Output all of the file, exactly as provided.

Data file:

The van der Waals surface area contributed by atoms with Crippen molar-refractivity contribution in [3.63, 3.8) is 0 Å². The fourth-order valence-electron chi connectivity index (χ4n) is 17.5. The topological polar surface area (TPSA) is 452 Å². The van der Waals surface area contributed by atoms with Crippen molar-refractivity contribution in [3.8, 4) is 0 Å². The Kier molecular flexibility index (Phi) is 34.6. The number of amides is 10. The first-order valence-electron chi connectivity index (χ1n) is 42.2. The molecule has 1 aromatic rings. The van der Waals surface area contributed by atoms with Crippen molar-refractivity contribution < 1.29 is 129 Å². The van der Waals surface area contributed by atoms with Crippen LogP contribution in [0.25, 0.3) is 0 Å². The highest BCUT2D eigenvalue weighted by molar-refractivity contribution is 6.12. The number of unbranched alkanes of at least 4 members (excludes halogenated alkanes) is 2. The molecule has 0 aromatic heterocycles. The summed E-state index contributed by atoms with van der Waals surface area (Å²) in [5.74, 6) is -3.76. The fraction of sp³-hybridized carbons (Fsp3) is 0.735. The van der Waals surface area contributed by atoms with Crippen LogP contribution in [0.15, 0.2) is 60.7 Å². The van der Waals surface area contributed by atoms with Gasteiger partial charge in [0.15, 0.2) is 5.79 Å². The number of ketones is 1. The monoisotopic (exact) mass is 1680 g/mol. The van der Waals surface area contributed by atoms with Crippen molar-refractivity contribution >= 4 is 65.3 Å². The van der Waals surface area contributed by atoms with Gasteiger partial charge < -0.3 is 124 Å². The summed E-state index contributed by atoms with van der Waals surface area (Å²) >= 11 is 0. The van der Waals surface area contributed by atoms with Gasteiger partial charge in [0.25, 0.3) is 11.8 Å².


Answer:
The van der Waals surface area contributed by atoms with Crippen molar-refractivity contribution in [3.63, 3.8) is 0 Å². The fourth-order valence-electron chi connectivity index (χ4n) is 17.5. The topological polar surface area (TPSA) is 452 Å². The van der Waals surface area contributed by atoms with Crippen molar-refractivity contribution in [3.8, 4) is 0 Å². The Kier molecular flexibility index (Phi) is 34.6. The number of amides is 10. The first-order valence-electron chi connectivity index (χ1n) is 42.2. The molecule has 1 aromatic rings. The van der Waals surface area contributed by atoms with Crippen molar-refractivity contribution < 1.29 is 129 Å². The van der Waals surface area contributed by atoms with Crippen LogP contribution in [0.25, 0.3) is 0 Å². The highest BCUT2D eigenvalue weighted by molar-refractivity contribution is 6.12. The number of unbranched alkanes of at least 4 members (excludes halogenated alkanes) is 2. The molecule has 0 aromatic heterocycles. The summed E-state index contributed by atoms with van der Waals surface area (Å²) in [5.74, 6) is -3.76. The fraction of sp³-hybridized carbons (Fsp3) is 0.735. The van der Waals surface area contributed by atoms with Crippen LogP contribution in [0.15, 0.2) is 60.7 Å². The van der Waals surface area contributed by atoms with Gasteiger partial charge in [0.15, 0.2) is 5.79 Å². The number of ketones is 1. The monoisotopic (exact) mass is 1680 g/mol. The van der Waals surface area contributed by atoms with Crippen molar-refractivity contribution >= 4 is 65.3 Å². The van der Waals surface area contributed by atoms with Gasteiger partial charge < -0.3 is 124 Å². The summed E-state index contributed by atoms with van der Waals surface area (Å²) >= 11 is 0. The van der Waals surface area contributed by atoms with Gasteiger partial charge in [0.25, 0.3) is 11.8 Å².